Risk 1: The Moral Dilemma

The European “process model” of governing carries two troublesome risks. The first is a moral dilemma: where does a secular society look when setting moral boundaries?

In 2003 the European Union (EU) debated the role religion should play in its constitution. Secularism won out over Europe’s Christian heritage. Europe is secular and proud of it.

Jeremy Rifkin observed after reading over the European Constitution: “God is missing. . . . For the most part, Europeans—especially the post-war generations—have left God behind. Europe is arguably the most secular region in the world. That’s not to say that there wasn’t a heated debate over the absence of God in the document. . . . Most, however, agreed with Anna Palacio, Spain’s former foreign minister, and a member of the drafting convention, who argued that ‘the only banner that we have is secularism.’ A French diplomat put it even more bluntly: ‘We don’t like God’” (The European Dream)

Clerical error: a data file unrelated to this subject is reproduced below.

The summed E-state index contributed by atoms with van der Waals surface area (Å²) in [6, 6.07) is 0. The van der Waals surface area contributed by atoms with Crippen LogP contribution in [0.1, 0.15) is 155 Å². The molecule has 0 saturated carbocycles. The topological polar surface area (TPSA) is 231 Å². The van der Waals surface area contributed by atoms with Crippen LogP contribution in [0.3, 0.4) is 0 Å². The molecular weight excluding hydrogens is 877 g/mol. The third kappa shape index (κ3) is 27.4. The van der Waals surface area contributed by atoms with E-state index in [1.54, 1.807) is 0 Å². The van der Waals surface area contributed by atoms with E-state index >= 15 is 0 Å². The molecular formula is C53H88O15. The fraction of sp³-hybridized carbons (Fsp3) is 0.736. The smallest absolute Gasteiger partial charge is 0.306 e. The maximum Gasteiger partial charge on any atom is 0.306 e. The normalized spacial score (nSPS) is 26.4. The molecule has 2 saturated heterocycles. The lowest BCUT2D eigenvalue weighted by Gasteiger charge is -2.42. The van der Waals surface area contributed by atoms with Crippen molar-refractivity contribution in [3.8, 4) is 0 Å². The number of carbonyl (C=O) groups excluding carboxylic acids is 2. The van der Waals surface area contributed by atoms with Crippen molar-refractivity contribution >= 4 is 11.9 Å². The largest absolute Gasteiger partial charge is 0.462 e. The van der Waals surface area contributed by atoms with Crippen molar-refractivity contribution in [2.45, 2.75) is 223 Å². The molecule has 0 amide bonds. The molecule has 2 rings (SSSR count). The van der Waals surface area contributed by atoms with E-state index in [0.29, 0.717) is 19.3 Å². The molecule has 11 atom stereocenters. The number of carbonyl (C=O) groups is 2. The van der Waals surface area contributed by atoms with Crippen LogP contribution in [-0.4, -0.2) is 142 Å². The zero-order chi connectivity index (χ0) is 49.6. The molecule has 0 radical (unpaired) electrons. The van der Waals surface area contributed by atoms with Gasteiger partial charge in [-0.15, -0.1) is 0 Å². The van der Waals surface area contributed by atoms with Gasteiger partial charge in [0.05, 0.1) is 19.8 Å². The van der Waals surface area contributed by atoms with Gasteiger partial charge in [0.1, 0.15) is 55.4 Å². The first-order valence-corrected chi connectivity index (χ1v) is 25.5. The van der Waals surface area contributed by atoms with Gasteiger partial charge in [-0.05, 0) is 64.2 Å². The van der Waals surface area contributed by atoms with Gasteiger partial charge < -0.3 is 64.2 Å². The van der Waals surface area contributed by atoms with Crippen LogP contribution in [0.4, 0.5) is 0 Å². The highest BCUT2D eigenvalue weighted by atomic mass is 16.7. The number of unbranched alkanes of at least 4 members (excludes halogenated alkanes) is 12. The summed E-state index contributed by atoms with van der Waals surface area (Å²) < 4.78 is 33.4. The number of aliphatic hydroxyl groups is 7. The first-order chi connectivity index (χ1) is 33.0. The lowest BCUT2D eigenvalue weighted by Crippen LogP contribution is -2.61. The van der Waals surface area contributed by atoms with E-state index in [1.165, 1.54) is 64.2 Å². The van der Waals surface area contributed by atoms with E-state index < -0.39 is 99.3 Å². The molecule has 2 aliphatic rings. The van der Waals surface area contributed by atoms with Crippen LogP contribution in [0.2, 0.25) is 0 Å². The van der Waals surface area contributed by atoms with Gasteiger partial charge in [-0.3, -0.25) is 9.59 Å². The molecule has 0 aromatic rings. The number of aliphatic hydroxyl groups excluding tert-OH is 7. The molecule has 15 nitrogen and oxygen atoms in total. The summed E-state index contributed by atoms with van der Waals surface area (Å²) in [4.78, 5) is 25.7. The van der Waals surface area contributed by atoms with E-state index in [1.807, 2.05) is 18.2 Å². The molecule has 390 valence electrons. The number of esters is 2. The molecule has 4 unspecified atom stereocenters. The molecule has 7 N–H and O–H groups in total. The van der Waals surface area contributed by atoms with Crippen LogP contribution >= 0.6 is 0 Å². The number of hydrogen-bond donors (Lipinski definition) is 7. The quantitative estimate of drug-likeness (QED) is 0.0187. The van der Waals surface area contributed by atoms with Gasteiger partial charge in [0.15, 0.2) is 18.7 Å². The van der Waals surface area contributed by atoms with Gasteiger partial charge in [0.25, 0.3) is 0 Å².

It is difficult to argue against secularism, given the behavior of some who have claimed to be God’s representatives. However, Western civilization has developed and sustained itself on the basic moral structure of Judeo-Christian ethics. If this moral glue is removed, can civilized behavior be expected to last for long? Europe and Asia have suffered the depredations of leaders without morality several times in the recent past. Think of Lenin, Stalin, Mussolini, Hitler and Mao.

Writing about the decline of democracy in the 20th century, American mass communications professor Donald Wood summed up his concerns and asked a question that needs an answer: “In our haste to reject the status quo, we have discarded many of our traditional sources of moral precepts—religious values, philosophical tenets, family traditions, literary guideposts, educational standards, and even humanist principles. Where, then, are we to find the moral guidelines and personal standards by which we can judge society and culture?” (Post-Intellectualism and the Decline of Democracy).